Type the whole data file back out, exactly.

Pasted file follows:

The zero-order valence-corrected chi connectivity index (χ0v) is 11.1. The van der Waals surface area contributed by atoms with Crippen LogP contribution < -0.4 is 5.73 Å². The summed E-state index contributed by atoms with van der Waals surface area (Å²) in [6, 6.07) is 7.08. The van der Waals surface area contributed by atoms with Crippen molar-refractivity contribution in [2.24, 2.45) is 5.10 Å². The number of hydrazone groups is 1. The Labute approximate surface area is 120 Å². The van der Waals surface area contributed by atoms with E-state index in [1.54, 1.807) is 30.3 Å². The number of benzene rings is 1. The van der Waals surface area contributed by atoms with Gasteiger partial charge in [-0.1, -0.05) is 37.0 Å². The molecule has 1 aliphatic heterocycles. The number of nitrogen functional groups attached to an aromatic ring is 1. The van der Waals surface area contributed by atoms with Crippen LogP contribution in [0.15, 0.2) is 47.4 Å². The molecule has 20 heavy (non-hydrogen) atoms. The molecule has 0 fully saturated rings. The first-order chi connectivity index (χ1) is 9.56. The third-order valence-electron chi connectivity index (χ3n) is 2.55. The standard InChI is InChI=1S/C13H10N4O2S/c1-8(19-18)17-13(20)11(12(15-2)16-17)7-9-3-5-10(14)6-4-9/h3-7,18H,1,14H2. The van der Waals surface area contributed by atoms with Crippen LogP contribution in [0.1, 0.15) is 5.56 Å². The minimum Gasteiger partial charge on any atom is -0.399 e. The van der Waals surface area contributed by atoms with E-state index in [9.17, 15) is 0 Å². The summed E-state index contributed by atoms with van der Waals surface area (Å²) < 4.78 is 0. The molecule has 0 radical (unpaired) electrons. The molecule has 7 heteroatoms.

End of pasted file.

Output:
The zero-order valence-corrected chi connectivity index (χ0v) is 11.1. The van der Waals surface area contributed by atoms with Crippen LogP contribution < -0.4 is 5.73 Å². The summed E-state index contributed by atoms with van der Waals surface area (Å²) in [6, 6.07) is 7.08. The van der Waals surface area contributed by atoms with Crippen molar-refractivity contribution in [2.24, 2.45) is 5.10 Å². The number of hydrazone groups is 1. The Labute approximate surface area is 120 Å². The van der Waals surface area contributed by atoms with E-state index in [1.54, 1.807) is 30.3 Å². The number of benzene rings is 1. The van der Waals surface area contributed by atoms with Gasteiger partial charge in [-0.1, -0.05) is 37.0 Å². The molecule has 1 aliphatic heterocycles. The number of nitrogen functional groups attached to an aromatic ring is 1. The van der Waals surface area contributed by atoms with Crippen LogP contribution in [0.15, 0.2) is 47.4 Å². The molecule has 20 heavy (non-hydrogen) atoms. The molecule has 0 fully saturated rings. The first-order chi connectivity index (χ1) is 9.56. The third-order valence-electron chi connectivity index (χ3n) is 2.55. The standard InChI is InChI=1S/C13H10N4O2S/c1-8(19-18)17-13(20)11(12(15-2)16-17)7-9-3-5-10(14)6-4-9/h3-7,18H,1,14H2. The van der Waals surface area contributed by atoms with Crippen LogP contribution in [0.1, 0.15) is 5.56 Å². The minimum Gasteiger partial charge on any atom is -0.399 e. The van der Waals surface area contributed by atoms with E-state index in [9.17, 15) is 0 Å². The summed E-state index contributed by atoms with van der Waals surface area (Å²) < 4.78 is 0. The molecule has 0 radical (unpaired) electrons. The molecule has 7 heteroatoms.